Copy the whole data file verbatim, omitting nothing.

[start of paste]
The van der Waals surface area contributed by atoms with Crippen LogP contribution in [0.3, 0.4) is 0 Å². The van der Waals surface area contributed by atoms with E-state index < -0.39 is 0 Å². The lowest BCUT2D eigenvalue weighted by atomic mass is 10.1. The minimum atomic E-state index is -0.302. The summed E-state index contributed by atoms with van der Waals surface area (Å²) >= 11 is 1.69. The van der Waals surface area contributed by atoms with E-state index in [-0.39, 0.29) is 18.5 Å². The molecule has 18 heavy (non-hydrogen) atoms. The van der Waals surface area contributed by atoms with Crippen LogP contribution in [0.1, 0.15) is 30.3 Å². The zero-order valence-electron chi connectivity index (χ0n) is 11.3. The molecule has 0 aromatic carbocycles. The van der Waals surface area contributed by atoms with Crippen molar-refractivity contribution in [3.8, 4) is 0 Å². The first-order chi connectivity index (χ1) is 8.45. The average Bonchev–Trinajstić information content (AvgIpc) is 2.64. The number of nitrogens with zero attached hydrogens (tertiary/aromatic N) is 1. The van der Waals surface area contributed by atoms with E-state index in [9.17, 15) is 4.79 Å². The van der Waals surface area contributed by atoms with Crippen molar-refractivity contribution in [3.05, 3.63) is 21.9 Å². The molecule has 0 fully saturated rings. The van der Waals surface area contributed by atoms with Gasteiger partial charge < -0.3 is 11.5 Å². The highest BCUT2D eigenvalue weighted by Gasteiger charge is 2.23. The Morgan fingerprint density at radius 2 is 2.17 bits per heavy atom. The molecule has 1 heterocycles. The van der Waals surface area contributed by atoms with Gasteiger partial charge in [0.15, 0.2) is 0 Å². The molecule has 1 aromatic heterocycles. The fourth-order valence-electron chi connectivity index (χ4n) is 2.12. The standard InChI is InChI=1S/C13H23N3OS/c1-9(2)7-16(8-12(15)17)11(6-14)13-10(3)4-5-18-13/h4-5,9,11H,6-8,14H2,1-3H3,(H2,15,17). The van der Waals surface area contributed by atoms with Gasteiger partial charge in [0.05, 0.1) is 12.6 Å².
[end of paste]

The van der Waals surface area contributed by atoms with Crippen LogP contribution in [0.3, 0.4) is 0 Å². The van der Waals surface area contributed by atoms with E-state index < -0.39 is 0 Å². The lowest BCUT2D eigenvalue weighted by atomic mass is 10.1. The minimum atomic E-state index is -0.302. The summed E-state index contributed by atoms with van der Waals surface area (Å²) >= 11 is 1.69. The van der Waals surface area contributed by atoms with E-state index in [-0.39, 0.29) is 18.5 Å². The molecule has 18 heavy (non-hydrogen) atoms. The van der Waals surface area contributed by atoms with Crippen LogP contribution in [0.1, 0.15) is 30.3 Å². The zero-order valence-electron chi connectivity index (χ0n) is 11.3. The molecule has 0 aromatic carbocycles. The van der Waals surface area contributed by atoms with Crippen molar-refractivity contribution in [3.8, 4) is 0 Å². The first-order chi connectivity index (χ1) is 8.45. The average Bonchev–Trinajstić information content (AvgIpc) is 2.64. The number of nitrogens with zero attached hydrogens (tertiary/aromatic N) is 1. The van der Waals surface area contributed by atoms with E-state index in [9.17, 15) is 4.79 Å². The van der Waals surface area contributed by atoms with Crippen molar-refractivity contribution in [3.05, 3.63) is 21.9 Å². The molecule has 0 fully saturated rings. The van der Waals surface area contributed by atoms with Gasteiger partial charge < -0.3 is 11.5 Å². The highest BCUT2D eigenvalue weighted by Gasteiger charge is 2.23. The Morgan fingerprint density at radius 2 is 2.17 bits per heavy atom. The molecule has 1 heterocycles. The van der Waals surface area contributed by atoms with Gasteiger partial charge in [0.15, 0.2) is 0 Å². The molecule has 1 aromatic heterocycles. The fourth-order valence-electron chi connectivity index (χ4n) is 2.12. The standard InChI is InChI=1S/C13H23N3OS/c1-9(2)7-16(8-12(15)17)11(6-14)13-10(3)4-5-18-13/h4-5,9,11H,6-8,14H2,1-3H3,(H2,15,17). The van der Waals surface area contributed by atoms with Gasteiger partial charge in [0.05, 0.1) is 12.6 Å².